Even as we reopen our practices, we must preserve scheduled telemedicine time for every provider. We need to work together to improve access by reducing the technological burden and to study and reduce health care disparities. How can we improve telehealth through wearables, ambulatory blood pressure monitoring, home finger sticks, and other home point-of-care testing? Educationally, we need to formalize and expand training for both our faculty practices and our residency programs. Politically, we need to encourage the evolution of regulation, payment, and legislation to allow broad application of these technological tools across diverse populations and preserve some of the changes we have gained, like the funding of telephone visits and the simplification of cross-state licensing. We can preserve what is best about teleconferencing: having regular check-ins across the city, allowing folks who can work from home to have the ability to do so, and hosting educational lectures from the best in the business, regardless of geography.

By taking these lessons and implementing them broadly, we will all have something to applaud. 

Author Affiliations: Mount Sinai Beth Israel, Icahn School of Medicine at Mount Sinai (DLT, APB, MAW), New York, NY.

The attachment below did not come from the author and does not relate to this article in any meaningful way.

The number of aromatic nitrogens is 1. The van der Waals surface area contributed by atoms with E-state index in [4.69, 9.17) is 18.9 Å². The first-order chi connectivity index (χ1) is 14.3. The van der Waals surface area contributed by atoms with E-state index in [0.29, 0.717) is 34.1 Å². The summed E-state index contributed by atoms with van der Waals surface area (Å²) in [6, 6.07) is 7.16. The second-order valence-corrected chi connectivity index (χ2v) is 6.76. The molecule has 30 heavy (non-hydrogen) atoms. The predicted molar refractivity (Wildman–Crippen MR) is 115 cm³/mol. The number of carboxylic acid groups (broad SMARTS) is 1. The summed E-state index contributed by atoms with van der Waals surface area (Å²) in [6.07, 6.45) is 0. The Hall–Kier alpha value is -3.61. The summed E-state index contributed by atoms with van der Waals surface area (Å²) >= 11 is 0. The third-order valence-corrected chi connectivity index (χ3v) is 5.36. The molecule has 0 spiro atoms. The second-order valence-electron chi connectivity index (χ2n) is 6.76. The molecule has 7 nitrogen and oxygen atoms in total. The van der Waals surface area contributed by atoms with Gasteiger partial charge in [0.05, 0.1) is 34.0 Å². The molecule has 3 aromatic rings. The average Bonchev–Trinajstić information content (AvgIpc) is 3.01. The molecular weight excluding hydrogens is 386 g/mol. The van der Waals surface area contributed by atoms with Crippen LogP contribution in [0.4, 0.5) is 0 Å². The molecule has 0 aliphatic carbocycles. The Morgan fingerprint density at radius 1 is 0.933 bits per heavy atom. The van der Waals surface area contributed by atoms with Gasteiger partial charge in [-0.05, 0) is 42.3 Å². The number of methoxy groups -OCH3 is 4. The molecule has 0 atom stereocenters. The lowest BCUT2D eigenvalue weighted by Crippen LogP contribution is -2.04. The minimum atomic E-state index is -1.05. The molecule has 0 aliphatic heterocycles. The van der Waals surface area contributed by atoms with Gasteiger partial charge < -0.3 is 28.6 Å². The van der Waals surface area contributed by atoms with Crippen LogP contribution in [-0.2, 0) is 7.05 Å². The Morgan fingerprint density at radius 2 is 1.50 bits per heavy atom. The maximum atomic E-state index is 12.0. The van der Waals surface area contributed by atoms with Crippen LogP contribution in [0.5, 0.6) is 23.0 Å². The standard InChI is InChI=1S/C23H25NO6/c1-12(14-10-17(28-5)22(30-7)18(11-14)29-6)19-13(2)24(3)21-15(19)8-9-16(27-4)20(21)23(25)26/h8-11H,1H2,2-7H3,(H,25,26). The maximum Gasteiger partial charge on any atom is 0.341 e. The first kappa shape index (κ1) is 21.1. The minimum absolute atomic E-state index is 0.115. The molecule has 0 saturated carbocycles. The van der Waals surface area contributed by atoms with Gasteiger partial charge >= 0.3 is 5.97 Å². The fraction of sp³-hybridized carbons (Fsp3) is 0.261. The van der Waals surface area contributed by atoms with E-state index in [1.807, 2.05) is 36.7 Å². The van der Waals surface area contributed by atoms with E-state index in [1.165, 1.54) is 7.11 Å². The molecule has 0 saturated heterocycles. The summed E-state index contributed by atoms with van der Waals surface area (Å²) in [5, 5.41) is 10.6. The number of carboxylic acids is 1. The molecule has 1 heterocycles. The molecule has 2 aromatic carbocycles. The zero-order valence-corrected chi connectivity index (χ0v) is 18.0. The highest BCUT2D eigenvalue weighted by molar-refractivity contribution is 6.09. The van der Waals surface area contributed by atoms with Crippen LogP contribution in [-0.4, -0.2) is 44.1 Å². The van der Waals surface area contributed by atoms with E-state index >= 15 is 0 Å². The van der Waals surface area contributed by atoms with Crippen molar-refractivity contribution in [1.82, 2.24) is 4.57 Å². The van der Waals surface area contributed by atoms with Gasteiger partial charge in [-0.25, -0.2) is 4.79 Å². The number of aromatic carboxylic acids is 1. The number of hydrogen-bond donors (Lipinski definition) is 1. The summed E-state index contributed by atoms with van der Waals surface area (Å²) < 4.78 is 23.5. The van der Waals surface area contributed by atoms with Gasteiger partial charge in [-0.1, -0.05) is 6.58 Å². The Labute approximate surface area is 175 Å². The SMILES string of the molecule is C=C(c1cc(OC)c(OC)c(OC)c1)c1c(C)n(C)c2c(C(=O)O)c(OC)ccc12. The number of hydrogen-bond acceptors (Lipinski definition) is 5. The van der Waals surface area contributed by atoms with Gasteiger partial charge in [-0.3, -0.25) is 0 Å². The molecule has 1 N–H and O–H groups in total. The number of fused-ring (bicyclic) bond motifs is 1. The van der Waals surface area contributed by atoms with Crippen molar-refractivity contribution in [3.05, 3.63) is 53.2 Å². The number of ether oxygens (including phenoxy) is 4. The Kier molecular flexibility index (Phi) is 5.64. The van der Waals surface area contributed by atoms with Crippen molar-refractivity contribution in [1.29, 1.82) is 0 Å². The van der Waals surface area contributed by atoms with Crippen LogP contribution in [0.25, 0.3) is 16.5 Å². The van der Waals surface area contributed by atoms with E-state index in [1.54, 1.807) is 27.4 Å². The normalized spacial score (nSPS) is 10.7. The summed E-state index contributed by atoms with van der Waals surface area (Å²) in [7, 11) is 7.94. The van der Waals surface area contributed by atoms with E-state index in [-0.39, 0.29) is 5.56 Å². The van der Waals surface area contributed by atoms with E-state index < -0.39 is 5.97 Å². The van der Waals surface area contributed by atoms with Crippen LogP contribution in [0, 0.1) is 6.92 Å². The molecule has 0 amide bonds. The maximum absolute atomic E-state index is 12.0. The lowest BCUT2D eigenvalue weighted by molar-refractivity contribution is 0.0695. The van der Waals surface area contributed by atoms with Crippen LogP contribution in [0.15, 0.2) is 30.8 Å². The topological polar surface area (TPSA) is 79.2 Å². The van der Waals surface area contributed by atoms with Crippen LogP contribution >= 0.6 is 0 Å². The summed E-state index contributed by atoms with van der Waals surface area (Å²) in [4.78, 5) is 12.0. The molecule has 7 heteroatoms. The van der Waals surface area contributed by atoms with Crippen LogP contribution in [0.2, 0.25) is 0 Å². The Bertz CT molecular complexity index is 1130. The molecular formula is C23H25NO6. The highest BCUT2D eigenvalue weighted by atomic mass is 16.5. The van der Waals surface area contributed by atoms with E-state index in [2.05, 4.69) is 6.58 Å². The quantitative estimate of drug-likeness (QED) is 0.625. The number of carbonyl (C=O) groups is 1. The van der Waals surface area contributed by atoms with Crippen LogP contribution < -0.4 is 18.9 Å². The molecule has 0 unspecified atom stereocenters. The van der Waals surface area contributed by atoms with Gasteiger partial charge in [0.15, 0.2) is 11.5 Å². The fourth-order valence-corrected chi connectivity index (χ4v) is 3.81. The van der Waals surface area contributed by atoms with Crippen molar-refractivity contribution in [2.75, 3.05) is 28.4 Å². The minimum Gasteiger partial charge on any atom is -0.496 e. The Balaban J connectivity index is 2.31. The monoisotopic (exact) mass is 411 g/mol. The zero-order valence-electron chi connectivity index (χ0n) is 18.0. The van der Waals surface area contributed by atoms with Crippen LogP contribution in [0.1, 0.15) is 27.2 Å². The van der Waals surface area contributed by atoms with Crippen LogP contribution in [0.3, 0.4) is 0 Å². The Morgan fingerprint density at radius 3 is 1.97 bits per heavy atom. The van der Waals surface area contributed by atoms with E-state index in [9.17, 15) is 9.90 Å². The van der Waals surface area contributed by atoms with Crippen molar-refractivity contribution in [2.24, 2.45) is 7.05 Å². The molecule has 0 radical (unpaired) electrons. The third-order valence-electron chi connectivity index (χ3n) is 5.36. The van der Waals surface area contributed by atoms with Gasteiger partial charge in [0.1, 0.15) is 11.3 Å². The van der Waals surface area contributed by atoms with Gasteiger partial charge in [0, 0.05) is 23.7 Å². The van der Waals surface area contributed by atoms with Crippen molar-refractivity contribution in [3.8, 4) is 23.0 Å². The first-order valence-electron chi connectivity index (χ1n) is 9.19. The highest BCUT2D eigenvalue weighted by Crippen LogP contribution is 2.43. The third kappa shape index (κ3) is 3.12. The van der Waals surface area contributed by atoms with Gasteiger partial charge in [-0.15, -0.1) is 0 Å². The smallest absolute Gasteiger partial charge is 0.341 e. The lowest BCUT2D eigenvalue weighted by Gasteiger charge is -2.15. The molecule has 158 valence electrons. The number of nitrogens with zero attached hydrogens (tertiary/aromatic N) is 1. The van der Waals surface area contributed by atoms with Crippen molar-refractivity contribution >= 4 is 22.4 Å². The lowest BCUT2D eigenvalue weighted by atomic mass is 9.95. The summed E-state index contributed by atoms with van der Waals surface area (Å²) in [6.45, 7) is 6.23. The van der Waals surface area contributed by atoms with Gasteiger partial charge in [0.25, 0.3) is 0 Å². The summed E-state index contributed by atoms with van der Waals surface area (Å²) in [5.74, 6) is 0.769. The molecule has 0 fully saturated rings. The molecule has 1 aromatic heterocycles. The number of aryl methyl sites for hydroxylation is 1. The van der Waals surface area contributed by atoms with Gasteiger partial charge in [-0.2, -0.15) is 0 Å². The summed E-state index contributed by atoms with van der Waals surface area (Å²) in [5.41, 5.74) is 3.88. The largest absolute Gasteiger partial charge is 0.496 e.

Source of Funding: None.

Author Disclosures: The authors report no relationship or financial interest with any entity that would pose a conflict of interest with the subject matter of this article.

Authorship Information: Concept and design (DLT, APB, MAW); acquisition of data (MAW); drafting of the manuscript (DLT, APB, MAW); critical revision of the manuscript for important intellectual content (DLT, MAW); administrative, technical, or logistic support (APB, MAW); and supervision (APB, MAW).

Address Correspondence to: Danielle L. Tepper, MHA, Mount Sinai Beth Israel, Icahn School of Medicine at Mount Sinai, 350 E 17th St, Ste 20BH20, New York, NY 10003. Email: danielle.tepper@mssm.edu.

REFERENCE

1. Tepper DL, Weissman MA. Can we live-stream primary care? challenges in the adoption of eConsults and video visits. SGIM Forum. 2020;43(2):1-3.